EIR: Yes, I wanted to ask about that, because there were two Congressional hearings yesterday, one in the Senate and one in the House, in which the shortfall was discussed. As various Congressman involved in the testimony seemed to indicate, really no one knows at this point the extent of the actual shortfall situation. In fact, the head of the House subcommittee indicated that they that were going to do their own independent investigation because the models used were so faulty in projecting the actual shortfall. Now, one of things EIR will be running is an op-ed from a state legislator in Pennsylvania, Harold James, who has actually called for a "time out" or a moratorium on all medical cutbacks, including the VA Hospitals. Representative James' statement predates yesterday's hearings, but it would seem relevant, given the completely chaotic picture, the use of a model that not only does not account for war wounded in Iraq, but also neglects to account for the elderly veterans who are flocking into the VA systems, as other health-care systems around them close or become unaffordable. It has become impossible to appraise what the VA system is facing in terms of an increase in enrollment. What do you think of the proposal made by Rep. James that a moratorium or a "time out" on these kinds of shutdowns be declared by the Congress?

Glickman: Well, I certainly think that would be the prudent thing to do. I would hate, from a very practical point of view, locally speaking, to delay a decision. To hold it in abeyance means it is hard to plan, if it is just years in limbo.

EIR: Wouldn't limbo could be better than Hell?

Glickman: It would be, yes, except that the facts are such, that these particular circumstances here could be decided on their merits, and don't have to be on hold. Yes, compared to closing them, that [moratorium] would be better. So it's a guess what's the best strategy. I think the point is—with some basis—that this Manhattan VA is not an easily replaceable resource.

EIR: Taking a slightly different perspective, in a few of the cases where the CARES process has proceeded—I'm thinking, particularly, of out in Washington State, where Sen. Patty Murray has been active in defending the VA Hospital in Walla Walla—the process has actually produced a proposal for rebuilding the entire facility on the current site. I'm wondering if there is any of that kind of thinking going on around the Manhattan VA Hospital. In other words if you weren't constrained by the threats of cutbacks, what actually would be desireable there from the standpoint of upgrading?

Glickman: I think that is something the PriceWaterhouseCoopers people are actually examining. They will work it up. If Brooklyn were to close, would that move to Manhattan? Would Manhattan VA be big enough to handle it? If not, what would we have to do increase the capacity?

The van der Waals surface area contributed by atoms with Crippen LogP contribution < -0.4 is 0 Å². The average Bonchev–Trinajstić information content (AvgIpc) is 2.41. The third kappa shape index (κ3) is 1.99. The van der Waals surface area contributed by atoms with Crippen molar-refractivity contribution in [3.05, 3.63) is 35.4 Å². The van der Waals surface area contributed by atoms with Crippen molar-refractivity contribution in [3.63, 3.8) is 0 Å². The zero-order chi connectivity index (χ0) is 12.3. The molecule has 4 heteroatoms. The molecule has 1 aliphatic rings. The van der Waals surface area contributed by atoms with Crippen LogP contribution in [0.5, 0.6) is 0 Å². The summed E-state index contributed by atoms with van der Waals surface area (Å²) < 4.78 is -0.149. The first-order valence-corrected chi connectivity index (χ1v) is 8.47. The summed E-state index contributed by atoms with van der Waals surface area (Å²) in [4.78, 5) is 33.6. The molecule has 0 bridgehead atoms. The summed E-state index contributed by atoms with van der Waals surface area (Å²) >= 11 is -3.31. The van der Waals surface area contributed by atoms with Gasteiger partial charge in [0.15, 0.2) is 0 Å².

EIR: But hypothetically, if we kept them both open, and in those circumstances, I understand that the Manhattan VA plant is somewhat old: Are there things you would like to see done there to improve the situation in terms of plant, or any other aspect?

Glickman: I think it is not a bad plant. It is reasonably recent. But I think that is too much to hope for—keep them both open and put a lot of money into improving them both. I think the more winnable argument is, if one is going to close.... One thing would be to keep them both open, and then, round two would be, "let's fix them up better." But I think that is a lot to ask. One of the things PriceWaterhouseCoopers will deal with, is that neither site is big enough to handle the other. So if one were going to refresh and enlarge a given site, that would accomplish part of what you are saying.

EIR: You might want to consider part of what is revealed in these Congressional hearings, which is, that to paper over the shortfall in the current budget for the VA Hospitals, they are reallocating funds earmarked for maintenance and new acquisitions. So it would be interesting, given that kind of crisis, to consider whether any promised rebuilding will actually occur.

Glickman: Yes, but I think the process [CARES] can't actually be derailed. The PriceWaterhouseCoopers thing is the process, so if we are going to do something like that, it would have to pretty well be in that context.

EIR: Some political figures, like Congresswoman Carolyn Maloney (D-N.Y.) and Councilwoman Margarita Lopez, have pointed to a desire for commercial use of this property, as part of what is movitating what some might say are proposals that made no sense at all. Can you say anything about such commercial motivations?

Glickman: I think that is all implied. All we know is that the property is valuable Manhattan property. Were it to be available, I think there would be many potential users for it. Whether that is a driver, I can't tell you; I doubt it. I think it will enter into the dicussion of what the economics of closing one or the other of the sites would be. But I would not think it is predominantly the main reaason for closing one or the other.

EIR: What is coming in the near future? I understood the pace was moving rather rapidly.

Glickman: I think there are meetings of the CARES Commission. We are proceeding with the pace of the Commission. I think there is a meeting scheduled for early Fall, September. And I think that is when the PriceWaterhouseCoopers people present some of the models they have thought about and have them critiqued. And then three or four of them will be selected to develop more.

And we have a whole idea of "Save the VA," as you know, to try to exert whatever influence we can.

EIR: EIR founding editor Lyndon LaRouche has proposed a return to Hill-Burton [Act] standards in health care, with which I'm sure you are familiar. This would involve a massive increase in building of hospitals, and medical infrastructure throughout the country.

Glickman: This is a bit beyond me; it is such a big set of questions. I'm not sure I can do it justice—at this time I can't comment on the whole rebuilding of the health-care system. This is another subject, which I would be pleased to talk to you about, but it requires a lot of thinking, about making comments about such a big subject.